Kristopher said...

Lately, I've been having trouble with trial and trail. Clearly I know the meaning of each, but for whatever reason, my fingers don't want to obey. And then when I proof it, my eyes just pass right over it.

Needless to say, this is NOT good for a crime fiction blogger. ;)

Mary Sutton said...

First and most important: Hallie, I sat down to read a little of Night, Night yesterday. Three hours later - yep, finished. Brava! You made me think all night of how I felt about the ending, which is terrific.

Words, ah words. I have two English degrees. I work in technical communication. I was a college journalist and an editor. I'm still an editor at heart. So I cannot read without subconsciously correcting spelling and grammar. That baseball headline? I shook my head over that for days. I spell check my texts, emails, Facebook posts, blog comments. And nothing, nothing makes me more embarrassed than hitting "send" or "post" and noticing a typo. But that's me. I'm sure I make them (just ask my critique partners and editors), but I really try not to do so.

The more professional the publication (e.g., newspapers), the more frustrated I get.

Misuse of "e.g." and "i.e." is another one that gets me.

Hallie Ephron said...

Oh Mary, THANK YOU! Your comment made my day. And night.

I try not to use e.g. or i.e. at all. Why not say "for example" or "in other words" (unless you're tweeting and each character matters) or writing a scientific/technical paper and need to look smaht.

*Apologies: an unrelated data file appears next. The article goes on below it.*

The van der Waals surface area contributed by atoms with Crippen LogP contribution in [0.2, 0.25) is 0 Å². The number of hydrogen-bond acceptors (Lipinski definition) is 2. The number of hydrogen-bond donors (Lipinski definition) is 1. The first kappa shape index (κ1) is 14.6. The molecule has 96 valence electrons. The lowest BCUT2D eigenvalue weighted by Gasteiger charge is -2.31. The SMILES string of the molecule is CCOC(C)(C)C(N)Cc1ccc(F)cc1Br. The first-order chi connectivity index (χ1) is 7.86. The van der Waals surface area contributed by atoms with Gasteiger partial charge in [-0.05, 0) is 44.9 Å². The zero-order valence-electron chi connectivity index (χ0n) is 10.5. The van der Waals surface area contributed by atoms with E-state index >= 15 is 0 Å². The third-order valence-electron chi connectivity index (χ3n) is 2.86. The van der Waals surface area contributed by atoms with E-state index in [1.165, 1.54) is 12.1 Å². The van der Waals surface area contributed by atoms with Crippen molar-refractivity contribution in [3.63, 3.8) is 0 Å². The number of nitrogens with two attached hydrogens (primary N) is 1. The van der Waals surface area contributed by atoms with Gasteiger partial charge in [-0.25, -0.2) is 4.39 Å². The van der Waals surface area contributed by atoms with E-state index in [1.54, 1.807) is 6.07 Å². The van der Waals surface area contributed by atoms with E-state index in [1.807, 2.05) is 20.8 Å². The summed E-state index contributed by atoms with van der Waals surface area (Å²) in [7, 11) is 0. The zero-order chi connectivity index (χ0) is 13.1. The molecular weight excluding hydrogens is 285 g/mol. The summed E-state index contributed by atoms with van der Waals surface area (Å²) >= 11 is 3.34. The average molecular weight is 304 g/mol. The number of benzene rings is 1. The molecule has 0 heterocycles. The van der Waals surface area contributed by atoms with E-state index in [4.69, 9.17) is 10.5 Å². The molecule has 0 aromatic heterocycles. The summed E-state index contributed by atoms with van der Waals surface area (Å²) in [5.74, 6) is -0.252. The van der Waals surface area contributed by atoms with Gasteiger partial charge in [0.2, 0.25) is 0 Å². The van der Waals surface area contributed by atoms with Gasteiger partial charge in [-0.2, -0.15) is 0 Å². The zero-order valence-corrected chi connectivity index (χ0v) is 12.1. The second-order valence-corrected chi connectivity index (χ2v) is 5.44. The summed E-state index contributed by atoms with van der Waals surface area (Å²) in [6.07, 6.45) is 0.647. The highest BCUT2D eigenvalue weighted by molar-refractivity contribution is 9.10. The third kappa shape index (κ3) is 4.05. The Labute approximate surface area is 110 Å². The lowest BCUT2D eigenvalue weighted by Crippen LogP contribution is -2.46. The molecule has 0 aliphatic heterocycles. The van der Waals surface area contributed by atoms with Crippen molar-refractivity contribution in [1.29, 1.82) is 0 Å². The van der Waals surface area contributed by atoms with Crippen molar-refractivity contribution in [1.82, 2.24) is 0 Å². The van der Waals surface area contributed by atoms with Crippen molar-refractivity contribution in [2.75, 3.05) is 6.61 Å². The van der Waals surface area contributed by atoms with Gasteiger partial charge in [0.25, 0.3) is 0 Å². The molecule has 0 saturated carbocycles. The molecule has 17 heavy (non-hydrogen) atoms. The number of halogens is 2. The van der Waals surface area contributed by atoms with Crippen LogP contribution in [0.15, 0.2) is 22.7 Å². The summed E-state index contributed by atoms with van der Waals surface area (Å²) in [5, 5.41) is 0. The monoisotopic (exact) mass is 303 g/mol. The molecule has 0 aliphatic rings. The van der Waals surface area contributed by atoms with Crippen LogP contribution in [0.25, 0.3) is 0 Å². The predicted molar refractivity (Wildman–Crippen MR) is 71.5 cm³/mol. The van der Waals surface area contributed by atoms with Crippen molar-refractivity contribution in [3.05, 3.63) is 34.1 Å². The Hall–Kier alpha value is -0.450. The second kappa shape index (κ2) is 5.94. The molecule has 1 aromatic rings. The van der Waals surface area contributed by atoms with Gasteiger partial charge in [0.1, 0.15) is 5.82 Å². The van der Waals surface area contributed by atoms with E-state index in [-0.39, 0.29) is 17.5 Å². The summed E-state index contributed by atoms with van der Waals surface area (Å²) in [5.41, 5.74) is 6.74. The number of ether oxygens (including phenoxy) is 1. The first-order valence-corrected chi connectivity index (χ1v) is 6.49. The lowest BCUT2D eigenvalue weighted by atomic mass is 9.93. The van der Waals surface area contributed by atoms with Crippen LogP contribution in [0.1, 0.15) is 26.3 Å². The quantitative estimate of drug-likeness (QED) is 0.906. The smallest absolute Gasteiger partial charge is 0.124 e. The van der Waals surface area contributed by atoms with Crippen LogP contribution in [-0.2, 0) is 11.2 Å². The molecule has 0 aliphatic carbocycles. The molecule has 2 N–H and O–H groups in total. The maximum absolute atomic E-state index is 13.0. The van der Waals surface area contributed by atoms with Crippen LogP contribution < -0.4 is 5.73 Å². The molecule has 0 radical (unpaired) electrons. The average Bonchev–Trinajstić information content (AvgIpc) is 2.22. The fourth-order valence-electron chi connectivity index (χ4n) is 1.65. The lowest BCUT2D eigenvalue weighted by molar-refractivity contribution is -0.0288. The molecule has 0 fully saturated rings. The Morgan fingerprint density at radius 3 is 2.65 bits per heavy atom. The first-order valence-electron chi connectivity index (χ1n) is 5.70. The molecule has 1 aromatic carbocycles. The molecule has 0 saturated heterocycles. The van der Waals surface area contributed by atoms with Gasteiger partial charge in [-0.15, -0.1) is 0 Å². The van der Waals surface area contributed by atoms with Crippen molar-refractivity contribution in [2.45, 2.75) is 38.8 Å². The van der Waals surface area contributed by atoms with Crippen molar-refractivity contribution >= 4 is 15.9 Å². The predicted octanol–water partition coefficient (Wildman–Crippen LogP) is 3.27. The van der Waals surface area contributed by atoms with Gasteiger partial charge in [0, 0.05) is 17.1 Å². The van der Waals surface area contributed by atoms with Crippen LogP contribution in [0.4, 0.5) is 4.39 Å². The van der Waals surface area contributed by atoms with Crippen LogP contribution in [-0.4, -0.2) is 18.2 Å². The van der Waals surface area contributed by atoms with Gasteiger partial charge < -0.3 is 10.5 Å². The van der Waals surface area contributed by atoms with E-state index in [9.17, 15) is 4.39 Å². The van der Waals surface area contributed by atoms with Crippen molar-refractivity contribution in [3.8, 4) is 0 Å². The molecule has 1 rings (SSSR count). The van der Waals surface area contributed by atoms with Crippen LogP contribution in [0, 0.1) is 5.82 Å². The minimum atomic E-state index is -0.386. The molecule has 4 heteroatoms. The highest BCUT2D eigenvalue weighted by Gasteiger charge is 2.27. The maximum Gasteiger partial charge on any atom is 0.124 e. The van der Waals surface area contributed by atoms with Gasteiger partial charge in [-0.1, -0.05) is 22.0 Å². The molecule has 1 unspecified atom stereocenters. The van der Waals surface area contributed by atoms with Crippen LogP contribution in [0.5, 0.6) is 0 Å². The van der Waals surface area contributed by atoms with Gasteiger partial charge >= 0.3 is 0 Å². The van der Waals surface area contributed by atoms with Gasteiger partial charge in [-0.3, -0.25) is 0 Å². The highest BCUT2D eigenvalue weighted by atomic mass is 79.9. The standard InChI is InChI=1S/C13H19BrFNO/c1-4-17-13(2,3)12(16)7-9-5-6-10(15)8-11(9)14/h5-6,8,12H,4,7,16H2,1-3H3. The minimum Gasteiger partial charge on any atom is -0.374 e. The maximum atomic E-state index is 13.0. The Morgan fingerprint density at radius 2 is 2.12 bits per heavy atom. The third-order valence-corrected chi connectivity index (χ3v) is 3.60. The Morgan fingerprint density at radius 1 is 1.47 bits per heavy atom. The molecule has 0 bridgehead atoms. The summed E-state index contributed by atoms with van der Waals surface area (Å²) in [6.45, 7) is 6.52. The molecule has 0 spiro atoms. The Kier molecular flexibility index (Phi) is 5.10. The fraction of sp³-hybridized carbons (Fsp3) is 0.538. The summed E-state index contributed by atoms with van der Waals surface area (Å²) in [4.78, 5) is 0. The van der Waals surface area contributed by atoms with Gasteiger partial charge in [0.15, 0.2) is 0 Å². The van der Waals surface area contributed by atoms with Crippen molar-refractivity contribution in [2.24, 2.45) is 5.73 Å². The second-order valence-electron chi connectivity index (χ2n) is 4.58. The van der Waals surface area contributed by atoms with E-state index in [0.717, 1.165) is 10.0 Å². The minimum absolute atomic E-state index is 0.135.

I don't make typos, I tell myself, it's my keyboard. And sometimes it really is!

Deborah Crombie said...

Hallie, I saw something in the NYT the other day that made me gasp in shock and reread it. I couldn't believe the Times had made such a mistake. But I didn't write it down, and now I can't remember what it was. Arrggh. Next time, I'll write it down.

Hank, I dreamed of your mule and carrot. You are, as always, priceless.

Edith, "eggcorn" has now joined my vocabulary!

Julia said...

I'm usually the one secretly correcting others by saying to myself, "The proof of the pudding is in the tastING" or "You've got another THINK coming" or "Music HATH charms to soothe the savage BREAST."

Then when I'm alone with my kids I rant about this degraded world and make them promise to never, ever use "impact" as a verb.

Hallie Ephron said...

Impact: the verbing of nouns. That's a whole 'nother discussion. Some I love (P. L. Travers talks about one of the children in Mary Poppins "trapezing" across the room.

Mary Sutton said...

Ugh. The verbing of nouns. In the corporate world, I often have to physically restrain myself. "We need to figure out how to make this feature more impactful." Gah! My ears!

Karen in Ohio said...

I'm with you, Mary Sutton. Cannot read anything without subconsciously correcting typos and misuses. The other night I was reading a short story and there were three before the end of the second page, and I threw it down in disgust. Yanked me directly out of the tale.

I can never remember whether there is a second "e" in "judgemental" or not. Judging by the wiggly red lines, there isn't; it should be judgmental. Thank goodness for those lines!